Adding insult to injury, the OECD advice to girls: “if you want to be successful, be a good boy!”

Monday March 9, as part of March on Gender – FAST FORWARD TO GENDER EQUITY, Andreas Schleicher1 presented the results of OECD studies related to gender equity (link to video recording). What the studies clearly elicit is the fact that girls on almost all accounts score better than boys, whether in terms of creativity, willingness to cooperate, literacy, sciences etc. In short, take at random a cognitive, social or emotional skill and you have over 90% chances to be right if you bet that, in the same age range, girls outperform boys. 

Yet, there is a gender gap…

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Competency Badges: the tail wagging the dog?

Introduction

More than three decades ago, I started a journey exploring how technologies could contribute to making one’s competencies more visible, especially for those who didn’t have the chance to receive a formal qualification. Started in the world of formal1 education this journey led me to pay increasing attention to the informal world in which we spend most of our life (including during our schooling years!).

After discovering the competency portfolio2 I became actively engaged in the work on ePortfolios (that led to many European projects and conferences) and, more recently, Open Badges. While the “normal” trajectory should have led to my becoming an ardent defender of “competency badges”, it did not go that way. Quite the opposite in fact: from my positive experience with competency-based education and qualifications, I also learned that these are far from flawless, not primarily because of “the human factor”, but from the implicit message they convey: only formal recognition has value, that which is not formally recognised has little or no value.

In focusing our attention initially on competency badges we were shifting to another level the problem Open Badges were designed to solve, i.e. making informal learning visible. Initially, 99.99% of the time Open Badges were being used to formally recognise informal learning and competency badges sold like hot cakes. What Open Badges also had to offer, and was neglected at the time, is their potential to make informal recognition visible: if probably over 90% of our learning is informal, then, for sure, 99.99% of all recognitions are also informal—cue: the recognition by an employer of a formal qualification is informal!— and not visible.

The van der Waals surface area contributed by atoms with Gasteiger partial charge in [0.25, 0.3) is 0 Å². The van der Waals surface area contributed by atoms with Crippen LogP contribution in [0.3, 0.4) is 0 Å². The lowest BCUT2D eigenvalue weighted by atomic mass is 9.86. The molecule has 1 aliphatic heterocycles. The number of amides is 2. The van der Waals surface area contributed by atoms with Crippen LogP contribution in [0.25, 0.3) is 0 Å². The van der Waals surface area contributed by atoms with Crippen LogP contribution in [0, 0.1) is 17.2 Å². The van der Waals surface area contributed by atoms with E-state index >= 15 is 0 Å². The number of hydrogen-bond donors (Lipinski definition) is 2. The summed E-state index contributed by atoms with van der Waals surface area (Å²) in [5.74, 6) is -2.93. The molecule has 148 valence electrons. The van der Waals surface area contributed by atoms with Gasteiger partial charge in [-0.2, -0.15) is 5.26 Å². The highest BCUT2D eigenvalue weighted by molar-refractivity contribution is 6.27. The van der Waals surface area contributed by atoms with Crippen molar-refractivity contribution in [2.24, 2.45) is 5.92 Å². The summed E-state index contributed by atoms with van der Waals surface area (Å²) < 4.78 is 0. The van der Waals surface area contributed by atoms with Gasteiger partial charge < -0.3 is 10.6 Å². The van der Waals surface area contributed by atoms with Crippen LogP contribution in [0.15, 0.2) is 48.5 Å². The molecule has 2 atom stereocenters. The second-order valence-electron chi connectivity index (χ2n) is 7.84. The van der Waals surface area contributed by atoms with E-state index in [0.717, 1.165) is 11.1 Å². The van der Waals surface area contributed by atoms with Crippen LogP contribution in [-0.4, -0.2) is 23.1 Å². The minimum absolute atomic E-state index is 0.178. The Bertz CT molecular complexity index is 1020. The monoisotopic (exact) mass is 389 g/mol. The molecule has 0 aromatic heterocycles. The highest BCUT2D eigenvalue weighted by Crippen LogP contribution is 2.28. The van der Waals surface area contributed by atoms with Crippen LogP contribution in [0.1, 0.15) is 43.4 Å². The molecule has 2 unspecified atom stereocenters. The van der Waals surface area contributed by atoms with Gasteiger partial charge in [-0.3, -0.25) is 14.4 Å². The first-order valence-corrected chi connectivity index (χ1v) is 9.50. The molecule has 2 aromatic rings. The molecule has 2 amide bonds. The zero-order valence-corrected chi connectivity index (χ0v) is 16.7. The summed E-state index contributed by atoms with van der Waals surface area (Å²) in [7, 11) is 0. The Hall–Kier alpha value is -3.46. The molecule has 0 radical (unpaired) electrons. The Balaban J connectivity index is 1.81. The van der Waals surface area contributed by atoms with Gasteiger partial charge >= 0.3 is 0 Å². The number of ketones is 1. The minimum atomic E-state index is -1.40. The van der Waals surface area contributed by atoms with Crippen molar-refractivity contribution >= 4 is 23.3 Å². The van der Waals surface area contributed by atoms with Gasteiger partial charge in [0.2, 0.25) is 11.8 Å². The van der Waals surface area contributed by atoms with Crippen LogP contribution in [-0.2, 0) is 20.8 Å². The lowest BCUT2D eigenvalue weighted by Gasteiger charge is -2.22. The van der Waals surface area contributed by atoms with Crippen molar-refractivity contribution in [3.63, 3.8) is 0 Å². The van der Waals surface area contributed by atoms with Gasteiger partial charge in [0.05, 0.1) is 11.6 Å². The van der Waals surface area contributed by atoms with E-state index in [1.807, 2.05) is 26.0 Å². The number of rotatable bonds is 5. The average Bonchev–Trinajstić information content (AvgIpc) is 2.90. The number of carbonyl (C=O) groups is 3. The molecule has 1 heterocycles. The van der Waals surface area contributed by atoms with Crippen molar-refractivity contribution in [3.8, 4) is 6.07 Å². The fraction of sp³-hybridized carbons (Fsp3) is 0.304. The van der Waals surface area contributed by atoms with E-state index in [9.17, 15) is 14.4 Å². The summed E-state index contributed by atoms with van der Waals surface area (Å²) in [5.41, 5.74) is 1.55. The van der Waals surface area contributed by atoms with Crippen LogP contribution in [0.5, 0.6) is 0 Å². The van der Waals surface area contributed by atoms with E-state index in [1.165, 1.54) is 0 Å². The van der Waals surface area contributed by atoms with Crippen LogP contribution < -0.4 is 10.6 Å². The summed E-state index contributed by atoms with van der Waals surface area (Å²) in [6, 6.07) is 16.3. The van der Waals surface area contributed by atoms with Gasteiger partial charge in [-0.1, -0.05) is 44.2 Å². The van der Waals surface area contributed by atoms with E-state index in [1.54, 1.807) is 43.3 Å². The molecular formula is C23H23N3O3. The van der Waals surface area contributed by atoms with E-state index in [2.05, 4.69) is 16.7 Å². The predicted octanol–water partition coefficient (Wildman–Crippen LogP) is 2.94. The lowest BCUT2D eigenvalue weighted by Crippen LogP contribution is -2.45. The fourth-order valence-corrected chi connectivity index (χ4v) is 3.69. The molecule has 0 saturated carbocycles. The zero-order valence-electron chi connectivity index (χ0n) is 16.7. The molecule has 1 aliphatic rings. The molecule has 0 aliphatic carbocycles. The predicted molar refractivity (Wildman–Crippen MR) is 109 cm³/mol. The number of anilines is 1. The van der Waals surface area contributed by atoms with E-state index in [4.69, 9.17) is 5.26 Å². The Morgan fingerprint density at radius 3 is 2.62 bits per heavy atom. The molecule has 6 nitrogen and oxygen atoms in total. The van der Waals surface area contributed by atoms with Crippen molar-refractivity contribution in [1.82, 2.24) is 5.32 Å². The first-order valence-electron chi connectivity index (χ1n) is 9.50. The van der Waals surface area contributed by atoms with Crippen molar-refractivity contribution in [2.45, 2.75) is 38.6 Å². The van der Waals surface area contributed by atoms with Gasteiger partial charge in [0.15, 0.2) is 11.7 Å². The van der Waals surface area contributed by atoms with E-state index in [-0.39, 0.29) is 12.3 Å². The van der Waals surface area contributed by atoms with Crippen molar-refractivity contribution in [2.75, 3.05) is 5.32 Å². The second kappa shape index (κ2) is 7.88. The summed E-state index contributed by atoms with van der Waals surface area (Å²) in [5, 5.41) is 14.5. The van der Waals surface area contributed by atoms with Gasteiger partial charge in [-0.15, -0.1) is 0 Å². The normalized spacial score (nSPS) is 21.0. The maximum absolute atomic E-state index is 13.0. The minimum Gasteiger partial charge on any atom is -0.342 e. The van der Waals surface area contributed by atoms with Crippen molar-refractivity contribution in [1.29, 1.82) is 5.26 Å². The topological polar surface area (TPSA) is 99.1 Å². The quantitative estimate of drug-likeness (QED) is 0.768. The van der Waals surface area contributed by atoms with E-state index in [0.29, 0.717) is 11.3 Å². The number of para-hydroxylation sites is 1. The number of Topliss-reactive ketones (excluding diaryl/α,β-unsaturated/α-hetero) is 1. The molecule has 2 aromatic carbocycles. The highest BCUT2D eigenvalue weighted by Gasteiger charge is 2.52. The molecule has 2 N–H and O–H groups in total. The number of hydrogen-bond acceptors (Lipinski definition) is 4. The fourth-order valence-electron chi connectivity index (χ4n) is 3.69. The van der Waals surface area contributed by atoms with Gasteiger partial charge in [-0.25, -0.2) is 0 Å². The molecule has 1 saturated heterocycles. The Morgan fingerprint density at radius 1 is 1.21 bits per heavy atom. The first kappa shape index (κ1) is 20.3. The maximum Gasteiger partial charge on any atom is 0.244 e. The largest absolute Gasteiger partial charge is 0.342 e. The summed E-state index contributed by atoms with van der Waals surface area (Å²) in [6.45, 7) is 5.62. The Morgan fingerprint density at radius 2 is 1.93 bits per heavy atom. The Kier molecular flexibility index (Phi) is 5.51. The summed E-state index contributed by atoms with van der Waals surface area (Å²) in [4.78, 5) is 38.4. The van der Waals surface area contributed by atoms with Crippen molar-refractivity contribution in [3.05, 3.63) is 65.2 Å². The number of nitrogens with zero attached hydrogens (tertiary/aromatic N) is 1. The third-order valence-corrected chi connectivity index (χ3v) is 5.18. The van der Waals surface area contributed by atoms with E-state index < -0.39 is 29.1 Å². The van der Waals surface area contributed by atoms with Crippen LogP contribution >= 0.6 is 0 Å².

This is what in 2016 led to the authoring of the Bologna Open Recognition Declaration and today’s article.

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It’s about Trust, Stupid! Why Blockchain-based BlockCerts are the wrong solution to a false problem (2/3)

Are blockchains to credentials what the embalming fluids are to thanatopraxie, a means to keep the appearance of life to the dead?

In the previous post, we examined some of the blockchains shortcomings: over-hype being second to their defective and noxious relationship to trust—and the human race in general. In this post we are looking at one particular application of the blockchain technology in the field of education: Blockcerts1. While an interesting piece of engineering (with still a number of serious issues to be solved) my contention is that it is the wrong solution to a false problem, or to be more specific, it is the exploitation of an immature technology in a attempt to solve a problem with a vision anchored in the past: the [antediluvian] credentialing system, when a credential was for life.

Thanks to the blockchain priests, credentials are not just for life anymore, but eternal life! We will die, for sure, but if we believe in the Blockspell our credentials will survive us, eternally!

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It’s about Trust, Stupid! Why Blockchain-based BlockCerts are the wrong solution to a false problem (1/3)


Metaphor for blockchain-centred systems—when a part becomes the whole

Why Blockchains?

The rationale for the initial development of blockchain technologies like Bitcoins, was to solve the problem of double spending while simultaneously:

  • Getting rid of regulatory bodies — the dream of the proponents of anarcho-capitalism also called libertarian anarchy, one of the ideologies widely shared between the alt-right, Trump and Silicon Valley (c.f. their track-record in tax dodging).
  • Getting rid of the need for trusted authorities to secure transactions — which resulted in creating an ecosystem that works best when everybody is at war with everybody. Trust is a mortal sin as trust between the miners could lead to collusion and cheating.